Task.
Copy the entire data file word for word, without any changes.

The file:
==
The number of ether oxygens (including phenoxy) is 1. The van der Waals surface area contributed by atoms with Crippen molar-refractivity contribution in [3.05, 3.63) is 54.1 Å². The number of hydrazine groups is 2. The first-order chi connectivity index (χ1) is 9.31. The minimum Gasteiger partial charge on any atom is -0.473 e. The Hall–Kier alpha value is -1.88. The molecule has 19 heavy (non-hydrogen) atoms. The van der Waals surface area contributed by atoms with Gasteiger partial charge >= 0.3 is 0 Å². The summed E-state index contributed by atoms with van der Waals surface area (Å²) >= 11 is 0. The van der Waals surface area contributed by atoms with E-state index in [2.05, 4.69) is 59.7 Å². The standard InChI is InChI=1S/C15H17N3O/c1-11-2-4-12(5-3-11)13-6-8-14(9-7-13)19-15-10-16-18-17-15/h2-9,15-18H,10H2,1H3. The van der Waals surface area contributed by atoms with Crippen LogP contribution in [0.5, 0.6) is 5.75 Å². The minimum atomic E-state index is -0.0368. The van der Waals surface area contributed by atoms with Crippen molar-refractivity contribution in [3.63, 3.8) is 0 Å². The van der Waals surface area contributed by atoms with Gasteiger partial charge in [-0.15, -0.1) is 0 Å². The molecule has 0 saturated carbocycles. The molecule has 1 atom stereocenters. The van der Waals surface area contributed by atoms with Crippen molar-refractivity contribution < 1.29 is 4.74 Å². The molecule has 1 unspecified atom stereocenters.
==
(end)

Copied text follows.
The number of ether oxygens (including phenoxy) is 1. The van der Waals surface area contributed by atoms with Crippen molar-refractivity contribution in [3.05, 3.63) is 54.1 Å². The number of hydrazine groups is 2. The first-order chi connectivity index (χ1) is 9.31. The minimum Gasteiger partial charge on any atom is -0.473 e. The Hall–Kier alpha value is -1.88. The molecule has 19 heavy (non-hydrogen) atoms. The van der Waals surface area contributed by atoms with Gasteiger partial charge >= 0.3 is 0 Å². The summed E-state index contributed by atoms with van der Waals surface area (Å²) >= 11 is 0. The van der Waals surface area contributed by atoms with E-state index in [2.05, 4.69) is 59.7 Å². The standard InChI is InChI=1S/C15H17N3O/c1-11-2-4-12(5-3-11)13-6-8-14(9-7-13)19-15-10-16-18-17-15/h2-9,15-18H,10H2,1H3. The van der Waals surface area contributed by atoms with Crippen LogP contribution in [0.5, 0.6) is 5.75 Å². The minimum atomic E-state index is -0.0368. The van der Waals surface area contributed by atoms with Crippen molar-refractivity contribution in [3.63, 3.8) is 0 Å². The van der Waals surface area contributed by atoms with Gasteiger partial charge in [-0.15, -0.1) is 0 Å². The molecule has 0 saturated carbocycles. The molecule has 1 atom stereocenters. The van der Waals surface area contributed by atoms with Crippen molar-refractivity contribution < 1.29 is 4.74 Å². The molecule has 1 unspecified atom stereocenters.